Daisley told songfacts: “Randy had the basic riff, the signature riff. Then we worked on music together. He needed something to solo on so I came up with a chord pattern and the section for him to solo over” Daisley’s bass part, however, is equally important. An iconic, rhythmic drive – the various sections of the bass line keep the energetic push of the song moving forward. Osbourne brings his theatrics and personality (which he had honed in Black Sabbath) to “Crazy Train” with that iconic song opening of screaming and laughter. And while most of the music was written before they had found a drummer, Lee Kerslake’s playing certainly fits right into the sound of what Osbourne, Rhoads and Daisley had been creating.
The song title came together as Daisley and Rhoads realized that the riff, along with Randy’s experimentations of psychedelic-sounding pedals gave the impression of an unusual locomotive. Daisley explained: “Randy was into trains – he used to collect model trains and so did I. I’ve always been a train buff and so was Randy. So I said, ‘Randy, that sounds like a train. But it sounds nuts.’ And I said, ‘A crazy train.’” With this inspiration in mind, Daisley wrote the lyrics and Osbourne came up with joyous melody.
The Blizzard of Ozz album was recorded at Ridge Farm Studio, one of England’s first residential recording studios, located near the Surrey-Sussex border. Chris Tsangarides was brought in to produce the album, but studio engineer Max Norman ended up stepping into the role after the band weren’t pleased with Tsangarides work and fired him. Norman recalled: “I was just the resident studio engineer. We had just built that room and put in a new Solid State Logic Board. It was the 2nd one in England. At that time, it was a big deal. I didn’t want Blizzard to sound like crap. But it didn’t sound too good with Chris to start. […] The band were looking a little glum… When Chris would leave the control room, I would replay the tape in the headphones and rebalance the mix to make it sound decent. […] Then Ozzy fired him and then called me and asked me if I wanted to do the record. And I said ‘Sure’! That’s how I ended up producing and engineering that record and the next four.”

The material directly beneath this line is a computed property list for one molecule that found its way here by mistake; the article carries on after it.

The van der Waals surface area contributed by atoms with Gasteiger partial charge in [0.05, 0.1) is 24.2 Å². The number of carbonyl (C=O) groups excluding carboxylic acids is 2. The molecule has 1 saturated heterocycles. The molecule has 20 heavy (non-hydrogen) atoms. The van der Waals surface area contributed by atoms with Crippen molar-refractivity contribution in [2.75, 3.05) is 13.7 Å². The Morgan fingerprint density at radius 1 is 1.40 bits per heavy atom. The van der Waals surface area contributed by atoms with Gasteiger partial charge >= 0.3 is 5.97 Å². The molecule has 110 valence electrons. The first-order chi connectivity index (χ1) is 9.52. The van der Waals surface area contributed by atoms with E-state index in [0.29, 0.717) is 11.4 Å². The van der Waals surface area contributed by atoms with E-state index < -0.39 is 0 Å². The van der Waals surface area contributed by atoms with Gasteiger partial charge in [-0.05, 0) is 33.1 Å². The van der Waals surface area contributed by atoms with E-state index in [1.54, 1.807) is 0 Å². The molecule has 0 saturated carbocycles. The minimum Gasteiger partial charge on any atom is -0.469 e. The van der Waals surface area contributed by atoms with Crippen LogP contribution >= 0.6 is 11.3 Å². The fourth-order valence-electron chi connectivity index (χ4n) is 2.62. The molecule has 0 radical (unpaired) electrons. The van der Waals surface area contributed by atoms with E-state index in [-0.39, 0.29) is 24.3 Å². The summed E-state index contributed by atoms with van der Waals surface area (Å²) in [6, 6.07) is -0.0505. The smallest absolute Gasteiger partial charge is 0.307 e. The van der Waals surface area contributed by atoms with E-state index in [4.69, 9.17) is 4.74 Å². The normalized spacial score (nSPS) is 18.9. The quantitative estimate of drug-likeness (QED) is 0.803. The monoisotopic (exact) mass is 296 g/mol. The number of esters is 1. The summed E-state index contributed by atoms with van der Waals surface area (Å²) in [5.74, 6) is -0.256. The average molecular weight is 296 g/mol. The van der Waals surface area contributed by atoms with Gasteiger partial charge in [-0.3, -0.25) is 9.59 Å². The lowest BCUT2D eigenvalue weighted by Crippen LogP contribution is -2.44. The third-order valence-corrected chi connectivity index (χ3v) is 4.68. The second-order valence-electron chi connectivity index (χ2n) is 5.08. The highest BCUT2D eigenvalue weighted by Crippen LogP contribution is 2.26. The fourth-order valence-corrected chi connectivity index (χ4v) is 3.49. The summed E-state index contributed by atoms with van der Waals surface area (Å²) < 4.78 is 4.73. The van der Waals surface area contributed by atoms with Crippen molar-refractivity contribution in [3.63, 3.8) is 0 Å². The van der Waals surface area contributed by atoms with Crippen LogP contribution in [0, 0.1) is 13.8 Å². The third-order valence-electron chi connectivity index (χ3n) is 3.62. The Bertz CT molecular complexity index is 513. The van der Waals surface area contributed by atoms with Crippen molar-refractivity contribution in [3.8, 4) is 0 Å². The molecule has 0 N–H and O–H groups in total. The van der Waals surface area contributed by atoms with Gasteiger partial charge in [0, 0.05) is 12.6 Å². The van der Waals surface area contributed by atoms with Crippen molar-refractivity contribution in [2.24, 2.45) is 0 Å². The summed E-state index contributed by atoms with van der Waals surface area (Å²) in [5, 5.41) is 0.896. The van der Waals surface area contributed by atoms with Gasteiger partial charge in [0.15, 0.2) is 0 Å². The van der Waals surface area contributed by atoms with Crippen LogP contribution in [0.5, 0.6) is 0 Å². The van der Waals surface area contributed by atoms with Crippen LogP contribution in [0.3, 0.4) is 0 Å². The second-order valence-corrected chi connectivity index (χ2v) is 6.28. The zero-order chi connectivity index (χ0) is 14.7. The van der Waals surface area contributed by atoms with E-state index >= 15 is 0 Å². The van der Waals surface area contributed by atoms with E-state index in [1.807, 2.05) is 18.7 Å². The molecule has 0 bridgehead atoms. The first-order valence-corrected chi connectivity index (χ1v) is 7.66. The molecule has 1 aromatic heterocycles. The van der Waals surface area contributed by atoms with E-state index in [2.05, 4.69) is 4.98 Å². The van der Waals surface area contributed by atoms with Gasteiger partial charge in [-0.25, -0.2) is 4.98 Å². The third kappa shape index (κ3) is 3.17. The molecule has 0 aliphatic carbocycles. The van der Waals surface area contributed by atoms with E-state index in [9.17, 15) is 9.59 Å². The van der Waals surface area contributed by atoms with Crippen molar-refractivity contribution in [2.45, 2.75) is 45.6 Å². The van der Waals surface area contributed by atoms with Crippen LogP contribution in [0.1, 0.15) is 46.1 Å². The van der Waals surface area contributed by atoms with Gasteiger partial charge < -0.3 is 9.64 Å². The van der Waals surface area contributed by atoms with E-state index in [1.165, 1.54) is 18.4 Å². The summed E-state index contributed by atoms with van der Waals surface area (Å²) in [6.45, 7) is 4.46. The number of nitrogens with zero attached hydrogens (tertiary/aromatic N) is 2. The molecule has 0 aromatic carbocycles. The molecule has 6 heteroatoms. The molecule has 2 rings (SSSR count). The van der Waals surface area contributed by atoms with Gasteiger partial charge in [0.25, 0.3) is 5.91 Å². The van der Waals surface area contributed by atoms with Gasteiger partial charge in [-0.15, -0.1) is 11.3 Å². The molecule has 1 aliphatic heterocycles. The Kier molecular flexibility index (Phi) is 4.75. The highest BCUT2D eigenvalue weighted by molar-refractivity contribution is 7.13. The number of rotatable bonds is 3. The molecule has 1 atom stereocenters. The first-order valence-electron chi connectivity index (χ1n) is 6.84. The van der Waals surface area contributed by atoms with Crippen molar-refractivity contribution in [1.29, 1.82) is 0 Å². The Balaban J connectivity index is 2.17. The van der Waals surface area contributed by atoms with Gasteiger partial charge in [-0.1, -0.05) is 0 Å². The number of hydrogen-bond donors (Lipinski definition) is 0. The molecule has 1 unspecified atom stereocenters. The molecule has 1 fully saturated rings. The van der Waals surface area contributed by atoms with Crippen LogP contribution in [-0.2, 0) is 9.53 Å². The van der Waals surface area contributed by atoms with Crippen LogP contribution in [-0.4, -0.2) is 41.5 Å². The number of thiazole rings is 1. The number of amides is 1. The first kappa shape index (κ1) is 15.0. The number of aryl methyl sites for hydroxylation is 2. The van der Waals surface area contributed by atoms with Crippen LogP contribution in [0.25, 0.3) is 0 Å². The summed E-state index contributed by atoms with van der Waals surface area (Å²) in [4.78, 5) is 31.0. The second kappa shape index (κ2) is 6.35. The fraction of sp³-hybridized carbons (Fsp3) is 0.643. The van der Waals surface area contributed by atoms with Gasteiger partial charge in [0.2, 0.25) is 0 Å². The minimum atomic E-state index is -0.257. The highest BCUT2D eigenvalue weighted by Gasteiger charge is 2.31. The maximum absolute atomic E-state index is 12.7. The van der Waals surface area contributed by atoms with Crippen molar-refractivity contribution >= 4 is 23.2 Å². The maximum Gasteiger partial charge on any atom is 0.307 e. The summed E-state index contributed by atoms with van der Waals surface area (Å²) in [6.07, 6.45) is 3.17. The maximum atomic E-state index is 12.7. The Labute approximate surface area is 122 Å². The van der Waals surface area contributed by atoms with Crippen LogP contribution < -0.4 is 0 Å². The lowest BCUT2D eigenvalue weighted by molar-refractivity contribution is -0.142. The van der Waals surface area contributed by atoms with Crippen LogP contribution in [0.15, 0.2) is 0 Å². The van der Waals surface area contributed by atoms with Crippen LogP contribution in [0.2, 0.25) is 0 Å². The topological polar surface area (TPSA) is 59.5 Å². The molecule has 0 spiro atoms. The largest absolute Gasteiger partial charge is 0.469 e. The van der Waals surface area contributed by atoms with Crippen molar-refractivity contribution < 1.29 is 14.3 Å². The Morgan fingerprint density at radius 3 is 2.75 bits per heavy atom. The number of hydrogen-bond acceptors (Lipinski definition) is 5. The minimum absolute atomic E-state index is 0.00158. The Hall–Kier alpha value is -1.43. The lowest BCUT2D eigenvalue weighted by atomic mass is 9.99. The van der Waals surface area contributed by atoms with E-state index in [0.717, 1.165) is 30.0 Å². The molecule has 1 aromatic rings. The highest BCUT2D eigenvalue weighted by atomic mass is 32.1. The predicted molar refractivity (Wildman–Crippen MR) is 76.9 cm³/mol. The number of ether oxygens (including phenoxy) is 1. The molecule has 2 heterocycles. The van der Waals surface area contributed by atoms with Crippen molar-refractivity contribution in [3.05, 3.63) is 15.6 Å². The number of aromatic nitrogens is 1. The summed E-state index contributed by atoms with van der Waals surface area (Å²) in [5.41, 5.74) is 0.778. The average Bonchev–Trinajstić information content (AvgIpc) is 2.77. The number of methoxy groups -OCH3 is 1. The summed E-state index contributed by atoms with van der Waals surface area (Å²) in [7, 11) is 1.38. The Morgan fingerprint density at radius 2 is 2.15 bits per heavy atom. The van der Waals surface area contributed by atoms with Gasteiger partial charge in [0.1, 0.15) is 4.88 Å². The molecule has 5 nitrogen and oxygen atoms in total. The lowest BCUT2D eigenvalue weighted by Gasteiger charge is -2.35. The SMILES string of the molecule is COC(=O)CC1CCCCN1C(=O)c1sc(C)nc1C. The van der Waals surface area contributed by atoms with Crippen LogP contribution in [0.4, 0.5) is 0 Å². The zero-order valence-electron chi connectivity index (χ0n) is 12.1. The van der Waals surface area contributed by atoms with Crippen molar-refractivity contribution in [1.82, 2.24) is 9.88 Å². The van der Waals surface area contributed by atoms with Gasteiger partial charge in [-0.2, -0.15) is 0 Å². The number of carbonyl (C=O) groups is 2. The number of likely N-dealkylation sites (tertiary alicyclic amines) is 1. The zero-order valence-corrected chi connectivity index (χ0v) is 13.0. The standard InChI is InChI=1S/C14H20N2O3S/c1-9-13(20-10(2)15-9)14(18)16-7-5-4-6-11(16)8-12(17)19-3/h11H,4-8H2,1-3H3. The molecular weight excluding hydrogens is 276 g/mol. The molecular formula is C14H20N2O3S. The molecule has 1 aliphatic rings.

The album was basically recorded live with all four band members play in the same room
Rhoads would triple track his solos, in spite of how complicated they often were. Once he’d figured out how he wanted the solo to go, he would amazingly replicate it note-for-note with no problems.
The group’s first single “Crazy Train” from the album was released a few days before the album itself. And it was billed, as expected, to the band as the Blizzard of Ozz with Ozzy Osbourne’s name included in smaller print. However when the intended self-titled album, Blizzard of Ozz was released, Osbourne’s name was in the largest print, giving the effect of it being a Ozzy Osbourne solo record, with Blizzard of Ozz as simply a title. And this is largely how history remembers the album. Ozzy Osbourne’s first solo record, but one with an incredible cast of musicians.
The Blizzard of Ozz album was a commercial success. By 1997, it had been certified 4x platinum. As a single, “Crazy Train” peaked in 1981 at number 9 on Billboard‘s Hot Mainstream Rock Airplay chart. It launched Osbourne’s successful solo career, but is perhaps best remembered for introducing the world to the talents of Randy Rhoads who would die tragically young in a plane crash only a few years later. His playing set the stage for generations of metal and hard rock guitarists who continue to model their writing and solos on this incredible player.